Fake News: Archaeologists Unearth Rare, Magnificent Sphinx Head.... From a Movie Set

Archaeologists excavating the Guadalupe-Nipomo Dunes in California unearthed a magnificent sphinx head dating all the way back to…1923.

Ninety-five years ago, Hollywood director Cecil B. DeMille oversaw the construction of a lavish Egyptian set for his high-concept (and high-budget) three-hour silent film The Ten Commandments. As Atlas Obscura reported, the 800-foot-wide set comprised temple gates more than 100 feet high, not to mention 21 massive sphinxes. So extravagant was the whole thing that when the movie was finished shooting, it defied all conventional ideas for what exactly to do with it, which is when the story gets very meta, very quickly.

Like actual ancient archaeological treasures, the sphinx head was too big and too expensive to move. Yet it was also too big and too expensive to leave, lest it be looted (by rival studios). So DeMille and his production team buried it.

image (1) The dunes’ sand preserved the set piece’s original paint. Atlas Obscura/Dunes Center

“If 1,000 years from now, archaeologists happen to dig beneath the sands of Guadalupe,” DeMille wrote in his 1959 autobiography, according to the Washington Post, “I hope they will not rush into print with the amazing news that Egyptian civilization, far from being confined to the Valley of the Nile, extended all the way to the Pacific Ocean of North America.”

For decades, the set seemed to have simply vanished into the desert. In recent years, bits and pieces—in the case of this sphinx head, very large bits and pieces—have been recovered. Researchers need funding and permits and restoration artists, just like they would if they were excavating artifacts that were, you know, more than one century old. The sphinx should be unveiled to the public in the summer of 2018.

“The piece is unlike anything found on previous digs,” Doug Jenzen, executive director of the Dunes Center, one of the various collaborators working on the excavation, said in a statement. “The majority of it is preserved by sand with the original paint still intact. This is significant and shows that we’re still learning unexpected facets [of] historical movie production, such as the fact that objects in black-and-white films were actually painted extremely intense colors.”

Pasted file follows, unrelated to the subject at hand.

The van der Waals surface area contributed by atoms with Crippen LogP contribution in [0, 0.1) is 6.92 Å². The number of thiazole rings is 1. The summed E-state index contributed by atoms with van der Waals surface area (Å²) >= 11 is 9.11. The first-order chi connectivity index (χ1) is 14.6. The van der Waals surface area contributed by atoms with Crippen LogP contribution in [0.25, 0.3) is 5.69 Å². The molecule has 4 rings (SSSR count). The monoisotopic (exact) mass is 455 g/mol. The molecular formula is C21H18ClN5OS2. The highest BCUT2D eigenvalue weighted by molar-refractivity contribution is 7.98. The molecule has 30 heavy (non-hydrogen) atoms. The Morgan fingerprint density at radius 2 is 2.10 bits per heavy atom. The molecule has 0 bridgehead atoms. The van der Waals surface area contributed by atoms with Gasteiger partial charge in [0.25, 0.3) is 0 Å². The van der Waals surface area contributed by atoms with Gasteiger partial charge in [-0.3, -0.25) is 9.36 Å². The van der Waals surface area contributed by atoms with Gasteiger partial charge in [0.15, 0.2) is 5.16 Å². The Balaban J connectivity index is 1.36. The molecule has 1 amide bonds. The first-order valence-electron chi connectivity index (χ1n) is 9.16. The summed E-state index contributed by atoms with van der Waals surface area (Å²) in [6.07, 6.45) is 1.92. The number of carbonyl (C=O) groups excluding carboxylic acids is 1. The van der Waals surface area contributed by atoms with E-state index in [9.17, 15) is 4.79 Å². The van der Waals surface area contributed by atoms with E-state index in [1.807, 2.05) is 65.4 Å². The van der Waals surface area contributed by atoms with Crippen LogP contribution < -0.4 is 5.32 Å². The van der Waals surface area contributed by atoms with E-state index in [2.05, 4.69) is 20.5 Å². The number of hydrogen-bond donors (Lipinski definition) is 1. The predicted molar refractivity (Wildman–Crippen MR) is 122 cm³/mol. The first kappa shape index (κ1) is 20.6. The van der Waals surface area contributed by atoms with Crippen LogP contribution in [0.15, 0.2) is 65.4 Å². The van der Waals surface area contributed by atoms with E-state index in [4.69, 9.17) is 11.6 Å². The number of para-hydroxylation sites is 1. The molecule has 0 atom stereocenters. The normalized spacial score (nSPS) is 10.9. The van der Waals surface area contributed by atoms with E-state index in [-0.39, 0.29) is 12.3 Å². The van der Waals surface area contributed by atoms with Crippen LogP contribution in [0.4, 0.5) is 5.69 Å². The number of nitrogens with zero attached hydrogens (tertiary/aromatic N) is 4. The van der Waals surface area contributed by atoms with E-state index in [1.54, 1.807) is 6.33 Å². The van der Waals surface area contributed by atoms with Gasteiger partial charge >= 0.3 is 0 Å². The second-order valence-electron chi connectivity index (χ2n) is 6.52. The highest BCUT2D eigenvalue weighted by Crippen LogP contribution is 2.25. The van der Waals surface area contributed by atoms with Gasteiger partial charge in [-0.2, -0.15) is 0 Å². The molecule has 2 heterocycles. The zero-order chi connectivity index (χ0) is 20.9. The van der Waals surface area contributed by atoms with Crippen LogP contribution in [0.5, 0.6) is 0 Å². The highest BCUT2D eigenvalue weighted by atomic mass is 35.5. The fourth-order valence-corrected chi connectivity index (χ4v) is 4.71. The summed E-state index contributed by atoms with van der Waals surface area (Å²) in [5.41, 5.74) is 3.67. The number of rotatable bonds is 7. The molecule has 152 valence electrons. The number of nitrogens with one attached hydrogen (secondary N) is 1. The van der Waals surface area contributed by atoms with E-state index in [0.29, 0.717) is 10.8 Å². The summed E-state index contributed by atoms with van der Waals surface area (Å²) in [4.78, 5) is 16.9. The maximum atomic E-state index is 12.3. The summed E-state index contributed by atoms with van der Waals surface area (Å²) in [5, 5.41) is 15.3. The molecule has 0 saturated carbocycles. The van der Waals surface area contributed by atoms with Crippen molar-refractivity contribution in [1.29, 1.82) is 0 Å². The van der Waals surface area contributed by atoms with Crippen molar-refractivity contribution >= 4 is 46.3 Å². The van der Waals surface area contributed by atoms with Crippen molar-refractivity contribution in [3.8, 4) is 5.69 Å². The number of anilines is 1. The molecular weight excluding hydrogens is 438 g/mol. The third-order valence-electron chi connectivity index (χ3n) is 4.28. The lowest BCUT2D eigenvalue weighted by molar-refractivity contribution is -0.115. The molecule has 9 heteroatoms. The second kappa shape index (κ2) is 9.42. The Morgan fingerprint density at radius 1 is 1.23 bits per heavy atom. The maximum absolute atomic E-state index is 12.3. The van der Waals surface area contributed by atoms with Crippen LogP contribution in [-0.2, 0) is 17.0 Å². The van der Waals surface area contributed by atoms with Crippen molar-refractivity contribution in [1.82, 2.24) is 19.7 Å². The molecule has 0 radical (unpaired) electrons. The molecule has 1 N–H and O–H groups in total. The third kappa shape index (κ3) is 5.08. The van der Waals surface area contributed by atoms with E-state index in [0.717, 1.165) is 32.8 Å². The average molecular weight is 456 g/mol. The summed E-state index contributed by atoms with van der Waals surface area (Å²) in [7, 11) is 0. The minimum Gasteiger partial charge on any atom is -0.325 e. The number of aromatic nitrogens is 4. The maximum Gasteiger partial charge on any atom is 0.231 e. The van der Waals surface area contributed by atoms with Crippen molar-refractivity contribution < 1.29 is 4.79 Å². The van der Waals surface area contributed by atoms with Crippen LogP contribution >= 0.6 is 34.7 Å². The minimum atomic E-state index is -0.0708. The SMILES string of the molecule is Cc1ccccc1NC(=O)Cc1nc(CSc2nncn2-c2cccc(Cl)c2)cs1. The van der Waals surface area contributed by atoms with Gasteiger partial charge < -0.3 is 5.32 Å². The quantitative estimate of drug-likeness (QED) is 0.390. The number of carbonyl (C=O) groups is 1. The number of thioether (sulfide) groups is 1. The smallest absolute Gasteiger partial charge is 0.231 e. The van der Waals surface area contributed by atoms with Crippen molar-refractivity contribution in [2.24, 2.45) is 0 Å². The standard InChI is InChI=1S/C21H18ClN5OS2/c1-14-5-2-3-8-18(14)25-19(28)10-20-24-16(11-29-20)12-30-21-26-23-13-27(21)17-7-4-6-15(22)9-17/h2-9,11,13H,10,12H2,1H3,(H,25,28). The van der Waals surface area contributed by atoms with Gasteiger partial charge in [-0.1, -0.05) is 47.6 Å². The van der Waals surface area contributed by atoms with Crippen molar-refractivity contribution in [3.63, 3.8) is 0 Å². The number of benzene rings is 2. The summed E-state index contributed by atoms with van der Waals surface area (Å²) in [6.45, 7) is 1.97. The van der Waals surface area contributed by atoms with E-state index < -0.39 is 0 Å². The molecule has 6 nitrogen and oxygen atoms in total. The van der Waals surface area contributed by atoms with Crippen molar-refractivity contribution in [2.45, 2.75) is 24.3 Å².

image Archaeologists excavating the Guadalupe-Nipomo Dunes in California unearthed a magnificent sphinx head dating all the way back to…1923. It was too big and too expensive to move. Yet it was also too big and too expensive to leave behind. Atlas Obscura/Dunes Center

The Ten Commandments was a behemoth of a movie, both in budget ($1 million, the equivalent of about $31 million today, according to Atlas Obscura) and running time (three hours). DeMille was probably not being exactly serious when he wrote about his movie set being taken for an actual lost civilization, but fake archaeology does have its own long history.

Medieval churches used to feature bones purportedly belonging to giants or to Jesus (though they did not).  According to Popular Mechanics, everything from fraudulent human skulls to river tracks to flies preserved in amber has been passed off as an exciting discovery at one point or another.

The crystal skulls the fourth installment of the Indiana Jones franchise—Indiana Jones and the Kingdom of the Crystal Skull—refers to are real, or rather they're real in the sense that they refer to a real-life fraud. They were not, as the movie claimed, made by aliens. Just human forgers from Earth, according to LiveScience.